The following Saturday night, Saint Patrick’s eve, there was a ceili in the hall to welcome us home and although I enjoyed seeing some of my old friends again, it turned out to be a strange night. In the course of the night I noticed some agitation and heated discussions taking place and eventually I was approached by a tearful Elma O’Connell, Dave
O’Connells (Daithi) sister who asked me if I could intervene and do something to prevent her boyfriend from doing something. She explained that on the following day de Valera was coming to the Republican Plot to unveil a monument and that her boyfriend and another volunteer intended to blow up the monument that night. I immediately approached the local OC and another senior member of the movement and we went upstairs to the library to discuss it and I was amazed at their casual attitude to what I thought could turn into a disaster. They said that they had warned the two lads that if they went ahead with their plan it would be an unofficial action and they would be dismissed from the movement and I felt that the least that should be done was that a group should go down to the house in Blackrock and detain the two lads there until after Dev had departed again. However, the senior member’s response was that he had come to the dance with his wife and no one was going to spoil his night’s enjoyment so he went back to the dance hall again. As it turned out, the two lads went ahead with their plan and at about three am as John and myself were walking up Mount Carmel Road there was a mighty explosion and I prayed that the two lads would be all right. The next morning as I was returning from Mass I called to the old Fire Station on Sullivan’s Quay and the firemen told me that Elma’s boyfriend had been blown to bits and that they had collected his remains in buckets and that the other volunteer was so badly injured that he wasn’t expected to survive. Despite his severe injuries he did in fact survive but he lost a leg and an eye and as a matter of fact the monument wasn’t even scratched and if they had succeeded in blowing it up they would have emptied most of the graves in the Plot…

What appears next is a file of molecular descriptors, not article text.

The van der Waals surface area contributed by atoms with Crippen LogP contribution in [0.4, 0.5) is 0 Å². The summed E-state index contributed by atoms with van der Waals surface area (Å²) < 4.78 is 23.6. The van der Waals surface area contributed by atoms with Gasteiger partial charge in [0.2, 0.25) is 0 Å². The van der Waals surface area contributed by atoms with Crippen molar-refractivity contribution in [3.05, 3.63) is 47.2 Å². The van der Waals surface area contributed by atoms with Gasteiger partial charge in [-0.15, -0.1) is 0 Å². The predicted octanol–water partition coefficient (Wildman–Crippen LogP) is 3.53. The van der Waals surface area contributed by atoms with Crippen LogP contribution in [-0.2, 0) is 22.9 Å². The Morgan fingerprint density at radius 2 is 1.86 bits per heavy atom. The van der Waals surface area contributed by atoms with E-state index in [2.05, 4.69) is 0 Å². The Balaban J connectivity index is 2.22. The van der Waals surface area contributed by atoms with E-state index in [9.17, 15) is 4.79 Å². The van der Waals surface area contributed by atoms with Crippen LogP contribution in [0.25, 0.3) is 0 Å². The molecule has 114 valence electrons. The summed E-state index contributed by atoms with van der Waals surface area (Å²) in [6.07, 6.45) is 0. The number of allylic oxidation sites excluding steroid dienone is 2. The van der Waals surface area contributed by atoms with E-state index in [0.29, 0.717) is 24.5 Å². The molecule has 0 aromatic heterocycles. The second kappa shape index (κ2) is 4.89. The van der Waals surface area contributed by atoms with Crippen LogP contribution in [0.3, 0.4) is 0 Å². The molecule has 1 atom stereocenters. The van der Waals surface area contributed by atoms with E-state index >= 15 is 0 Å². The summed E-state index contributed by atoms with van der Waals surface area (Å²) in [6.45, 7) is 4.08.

Cork Socialist-Republican Jim Lane said ” Ó Líonacháin view of a proposed detention of Swanton and Madden, fitted in with his belief, that if the IRA were the lawful successors of the First Dail, then they should have exercised their authority and arrested both volunteers. His experience on the night, shows that they were neglectful of their responsibility. They behaved more like a gang than an Army of the Republic”.
“A Rebel Spirit” – the Life and Times of Séamus Ó Líonacháin. From his early days growing up in poverty stricken Cork, following on to his days as an IRA volunteer, his subsequent arrest and imprisonment for seven years in Crumlin Road jail Belfast. https://www.facebook.com/pages/A-Rebel-Spirit-The-Life-And-Times-Of-Seamus-O-Lionachain/140265629383498?fref=photo